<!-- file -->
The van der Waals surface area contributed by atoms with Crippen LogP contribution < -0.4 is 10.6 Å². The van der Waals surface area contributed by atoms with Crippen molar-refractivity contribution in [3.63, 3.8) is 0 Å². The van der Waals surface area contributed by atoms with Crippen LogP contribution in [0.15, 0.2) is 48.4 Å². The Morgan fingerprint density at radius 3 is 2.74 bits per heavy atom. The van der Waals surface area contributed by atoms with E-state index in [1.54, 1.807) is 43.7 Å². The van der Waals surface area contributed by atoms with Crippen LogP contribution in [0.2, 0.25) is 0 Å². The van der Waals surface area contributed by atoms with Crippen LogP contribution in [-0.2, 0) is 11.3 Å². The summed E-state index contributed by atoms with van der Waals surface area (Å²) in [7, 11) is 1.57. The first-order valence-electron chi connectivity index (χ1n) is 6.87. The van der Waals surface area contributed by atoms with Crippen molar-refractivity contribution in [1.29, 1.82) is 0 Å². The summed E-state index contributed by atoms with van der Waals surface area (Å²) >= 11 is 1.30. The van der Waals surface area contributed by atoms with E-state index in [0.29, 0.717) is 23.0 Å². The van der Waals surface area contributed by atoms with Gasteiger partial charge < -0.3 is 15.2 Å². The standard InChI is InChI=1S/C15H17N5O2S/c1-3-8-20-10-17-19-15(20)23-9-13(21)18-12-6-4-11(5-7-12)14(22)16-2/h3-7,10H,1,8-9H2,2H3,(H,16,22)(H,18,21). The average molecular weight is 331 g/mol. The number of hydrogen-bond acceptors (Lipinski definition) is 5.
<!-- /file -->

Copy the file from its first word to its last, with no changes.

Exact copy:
The van der Waals surface area contributed by atoms with Crippen LogP contribution < -0.4 is 10.6 Å². The van der Waals surface area contributed by atoms with Crippen molar-refractivity contribution in [3.63, 3.8) is 0 Å². The van der Waals surface area contributed by atoms with Crippen LogP contribution in [0.15, 0.2) is 48.4 Å². The Morgan fingerprint density at radius 3 is 2.74 bits per heavy atom. The van der Waals surface area contributed by atoms with E-state index in [1.54, 1.807) is 43.7 Å². The van der Waals surface area contributed by atoms with Crippen LogP contribution in [0.2, 0.25) is 0 Å². The van der Waals surface area contributed by atoms with Crippen LogP contribution in [-0.2, 0) is 11.3 Å². The summed E-state index contributed by atoms with van der Waals surface area (Å²) in [7, 11) is 1.57. The first-order valence-electron chi connectivity index (χ1n) is 6.87. The van der Waals surface area contributed by atoms with Crippen molar-refractivity contribution in [1.29, 1.82) is 0 Å². The summed E-state index contributed by atoms with van der Waals surface area (Å²) >= 11 is 1.30. The van der Waals surface area contributed by atoms with E-state index in [0.29, 0.717) is 23.0 Å². The van der Waals surface area contributed by atoms with Gasteiger partial charge < -0.3 is 15.2 Å². The standard InChI is InChI=1S/C15H17N5O2S/c1-3-8-20-10-17-19-15(20)23-9-13(21)18-12-6-4-11(5-7-12)14(22)16-2/h3-7,10H,1,8-9H2,2H3,(H,16,22)(H,18,21). The average molecular weight is 331 g/mol. The number of hydrogen-bond acceptors (Lipinski definition) is 5.